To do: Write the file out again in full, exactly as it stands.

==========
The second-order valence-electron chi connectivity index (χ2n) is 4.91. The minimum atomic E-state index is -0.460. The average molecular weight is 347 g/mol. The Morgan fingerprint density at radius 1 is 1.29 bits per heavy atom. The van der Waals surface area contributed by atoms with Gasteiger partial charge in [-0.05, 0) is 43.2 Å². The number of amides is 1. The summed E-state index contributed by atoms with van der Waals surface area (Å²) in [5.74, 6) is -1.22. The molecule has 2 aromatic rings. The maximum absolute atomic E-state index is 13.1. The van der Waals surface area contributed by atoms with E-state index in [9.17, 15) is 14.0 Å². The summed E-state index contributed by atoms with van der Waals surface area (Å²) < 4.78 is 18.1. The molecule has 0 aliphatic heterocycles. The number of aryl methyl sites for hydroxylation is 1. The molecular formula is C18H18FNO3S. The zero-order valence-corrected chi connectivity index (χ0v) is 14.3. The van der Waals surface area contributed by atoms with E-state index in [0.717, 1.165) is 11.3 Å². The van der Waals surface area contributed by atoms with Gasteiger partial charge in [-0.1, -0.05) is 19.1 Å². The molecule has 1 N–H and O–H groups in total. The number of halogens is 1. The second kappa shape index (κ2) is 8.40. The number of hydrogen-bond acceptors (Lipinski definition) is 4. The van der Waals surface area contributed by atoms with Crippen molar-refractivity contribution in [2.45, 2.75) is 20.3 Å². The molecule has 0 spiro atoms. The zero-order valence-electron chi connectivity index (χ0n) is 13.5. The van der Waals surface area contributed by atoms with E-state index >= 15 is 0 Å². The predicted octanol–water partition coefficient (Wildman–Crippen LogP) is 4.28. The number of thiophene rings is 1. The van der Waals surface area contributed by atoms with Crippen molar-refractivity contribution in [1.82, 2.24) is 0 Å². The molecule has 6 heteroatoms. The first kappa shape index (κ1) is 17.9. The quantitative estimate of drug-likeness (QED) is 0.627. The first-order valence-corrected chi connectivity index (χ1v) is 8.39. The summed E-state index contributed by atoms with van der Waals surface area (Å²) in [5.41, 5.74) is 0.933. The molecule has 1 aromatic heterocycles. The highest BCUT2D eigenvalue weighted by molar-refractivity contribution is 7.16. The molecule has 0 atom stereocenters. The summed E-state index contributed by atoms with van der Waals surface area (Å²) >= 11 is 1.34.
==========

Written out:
The second-order valence-electron chi connectivity index (χ2n) is 4.91. The minimum atomic E-state index is -0.460. The average molecular weight is 347 g/mol. The Morgan fingerprint density at radius 1 is 1.29 bits per heavy atom. The van der Waals surface area contributed by atoms with Gasteiger partial charge in [-0.05, 0) is 43.2 Å². The number of amides is 1. The summed E-state index contributed by atoms with van der Waals surface area (Å²) in [5.74, 6) is -1.22. The molecule has 2 aromatic rings. The maximum absolute atomic E-state index is 13.1. The van der Waals surface area contributed by atoms with E-state index in [9.17, 15) is 14.0 Å². The summed E-state index contributed by atoms with van der Waals surface area (Å²) < 4.78 is 18.1. The molecule has 0 aliphatic heterocycles. The number of aryl methyl sites for hydroxylation is 1. The molecular formula is C18H18FNO3S. The zero-order valence-corrected chi connectivity index (χ0v) is 14.3. The van der Waals surface area contributed by atoms with E-state index in [0.717, 1.165) is 11.3 Å². The van der Waals surface area contributed by atoms with Gasteiger partial charge in [-0.1, -0.05) is 19.1 Å². The molecule has 1 N–H and O–H groups in total. The number of halogens is 1. The second kappa shape index (κ2) is 8.40. The number of hydrogen-bond acceptors (Lipinski definition) is 4. The van der Waals surface area contributed by atoms with Crippen molar-refractivity contribution in [2.45, 2.75) is 20.3 Å². The molecule has 0 spiro atoms. The zero-order valence-electron chi connectivity index (χ0n) is 13.5. The van der Waals surface area contributed by atoms with E-state index >= 15 is 0 Å². The predicted octanol–water partition coefficient (Wildman–Crippen LogP) is 4.28. The number of thiophene rings is 1. The van der Waals surface area contributed by atoms with Crippen molar-refractivity contribution in [1.82, 2.24) is 0 Å². The molecule has 6 heteroatoms. The first kappa shape index (κ1) is 17.9. The quantitative estimate of drug-likeness (QED) is 0.627. The first-order valence-corrected chi connectivity index (χ1v) is 8.39. The summed E-state index contributed by atoms with van der Waals surface area (Å²) in [5.41, 5.74) is 0.933. The molecule has 1 aromatic heterocycles. The highest BCUT2D eigenvalue weighted by molar-refractivity contribution is 7.16. The molecule has 0 atom stereocenters. The summed E-state index contributed by atoms with van der Waals surface area (Å²) >= 11 is 1.34.